who’s career really took off after she performed piano at Carnegie Hall and progressed to become the infamous Jazz singer we know her as today.  (1. See below for source.)

 

1.) “What Happened, Miss Simone?” Documentary on Netflix. Director Liz Garbus. June 2015. Web. July 2015.

The Talented Rapper, Ana Tijoux

Speaking of hip-hop that raises women up, I give you, Ana Tijoux.

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Her music holds a place in my heart for several reasons. Her lyrics, her subjects, her beats and her unique voice. But also, I’m enamored with how I first came to know about her music. In 2010, I was living and studying in Chile and I was talking to a friend of mine about how it’s a bummer there is a shortage of women rappers out there. And he said,

“Oh you haven’t heard of Ana Tijoux yet have you?”

He also introduced me to her earlier stuff when she was a part of the great hip-hop crew, Makiza. But my favorite song of hers remains this one:

(You might even recognize this song from an episode of Breaking Bad where the track gained a lot of fame.)

Another reason I especially love her music is because of this engaging experience. When I taught in Rwanda, I introduced the students to Ana Tijoux’s song “1977” and they loved it. The French speakers especially caught onto the Spanish and it ignited a further interest in the language and an interest in women as rappers. When exams came around, I posted this picture of Ana Tijoux that says: ‘Ana Tijoux says, ‘Buena Suerte con el resto de sus exámenes!‘” Which means, “Good luck with the rest of your exams!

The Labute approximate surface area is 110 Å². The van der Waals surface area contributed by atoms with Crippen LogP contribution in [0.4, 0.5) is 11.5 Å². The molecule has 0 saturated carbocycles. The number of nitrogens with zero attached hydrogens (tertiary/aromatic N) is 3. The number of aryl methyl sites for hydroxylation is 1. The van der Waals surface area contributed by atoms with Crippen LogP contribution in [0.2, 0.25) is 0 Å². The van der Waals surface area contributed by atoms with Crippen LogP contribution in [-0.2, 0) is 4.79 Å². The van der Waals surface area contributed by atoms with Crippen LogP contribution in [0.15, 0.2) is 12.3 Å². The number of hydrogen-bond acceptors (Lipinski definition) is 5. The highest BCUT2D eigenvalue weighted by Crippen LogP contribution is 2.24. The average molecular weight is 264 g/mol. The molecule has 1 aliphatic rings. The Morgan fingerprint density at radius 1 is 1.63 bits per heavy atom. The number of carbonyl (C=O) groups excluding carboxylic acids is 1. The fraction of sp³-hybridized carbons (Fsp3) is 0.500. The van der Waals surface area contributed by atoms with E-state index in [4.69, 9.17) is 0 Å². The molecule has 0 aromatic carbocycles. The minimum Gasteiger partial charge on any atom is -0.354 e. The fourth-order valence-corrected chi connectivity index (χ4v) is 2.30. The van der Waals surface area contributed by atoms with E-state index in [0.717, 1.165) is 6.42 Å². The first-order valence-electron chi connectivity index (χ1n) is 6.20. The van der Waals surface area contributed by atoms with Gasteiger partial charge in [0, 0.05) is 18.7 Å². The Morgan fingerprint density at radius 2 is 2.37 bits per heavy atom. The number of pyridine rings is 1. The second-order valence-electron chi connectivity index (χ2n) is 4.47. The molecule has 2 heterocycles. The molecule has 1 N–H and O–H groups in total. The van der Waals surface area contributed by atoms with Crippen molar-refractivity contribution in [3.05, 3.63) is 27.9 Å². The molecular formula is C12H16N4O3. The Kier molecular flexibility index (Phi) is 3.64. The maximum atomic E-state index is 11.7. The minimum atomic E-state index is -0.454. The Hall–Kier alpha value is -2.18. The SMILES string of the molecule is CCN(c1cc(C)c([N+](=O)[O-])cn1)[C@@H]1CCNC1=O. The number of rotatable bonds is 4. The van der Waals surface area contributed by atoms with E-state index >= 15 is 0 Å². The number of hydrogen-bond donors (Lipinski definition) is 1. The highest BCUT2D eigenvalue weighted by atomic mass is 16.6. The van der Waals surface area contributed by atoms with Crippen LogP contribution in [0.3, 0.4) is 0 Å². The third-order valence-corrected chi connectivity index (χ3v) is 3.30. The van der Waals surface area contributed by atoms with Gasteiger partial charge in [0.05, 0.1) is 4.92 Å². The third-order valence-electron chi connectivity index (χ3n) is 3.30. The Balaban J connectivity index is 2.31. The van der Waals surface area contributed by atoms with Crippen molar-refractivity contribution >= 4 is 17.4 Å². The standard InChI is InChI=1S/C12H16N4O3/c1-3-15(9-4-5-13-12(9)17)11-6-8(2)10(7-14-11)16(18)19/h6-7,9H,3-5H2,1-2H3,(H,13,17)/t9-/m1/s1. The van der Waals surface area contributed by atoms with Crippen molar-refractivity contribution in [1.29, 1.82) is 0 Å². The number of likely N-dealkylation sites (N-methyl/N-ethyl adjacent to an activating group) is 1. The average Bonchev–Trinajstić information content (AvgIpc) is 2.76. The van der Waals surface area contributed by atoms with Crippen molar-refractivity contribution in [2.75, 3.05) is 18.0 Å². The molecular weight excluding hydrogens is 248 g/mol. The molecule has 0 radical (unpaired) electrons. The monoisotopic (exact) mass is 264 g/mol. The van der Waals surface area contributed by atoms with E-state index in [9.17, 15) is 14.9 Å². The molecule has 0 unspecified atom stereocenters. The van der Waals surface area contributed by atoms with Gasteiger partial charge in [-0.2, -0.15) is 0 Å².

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And the students posted this paper next to it as though it were Facebook. Haha, so sweet.

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One of Tijoux’s latest songs, titled “Antipatriarca” has especially empowering lyrics:

“…Tu no me vas denigrar, tu no me vas obligar” (You’re not going to denigrate me, you’re not going to force me)

Tu no me vas a silenciar tu no me vas a callar (You’re not going to silence me, you’re not going to shut me up)

No sumisa ni obediente ( I’m neither submissive or obedient)
Mujer fuerte insurgente (insurgent, strong woman)
Independiente y valiente (independent and valiant)
Romper las cadenas de lo indiferente (break the chains of indifference)
No pasiva ni oprimida (Neither passive nor oppressed)
Mujer linda que das vida (beautiful woman who gives life)
Emancipada en autonomía (emancipated and independent)

And this song is just plain badass: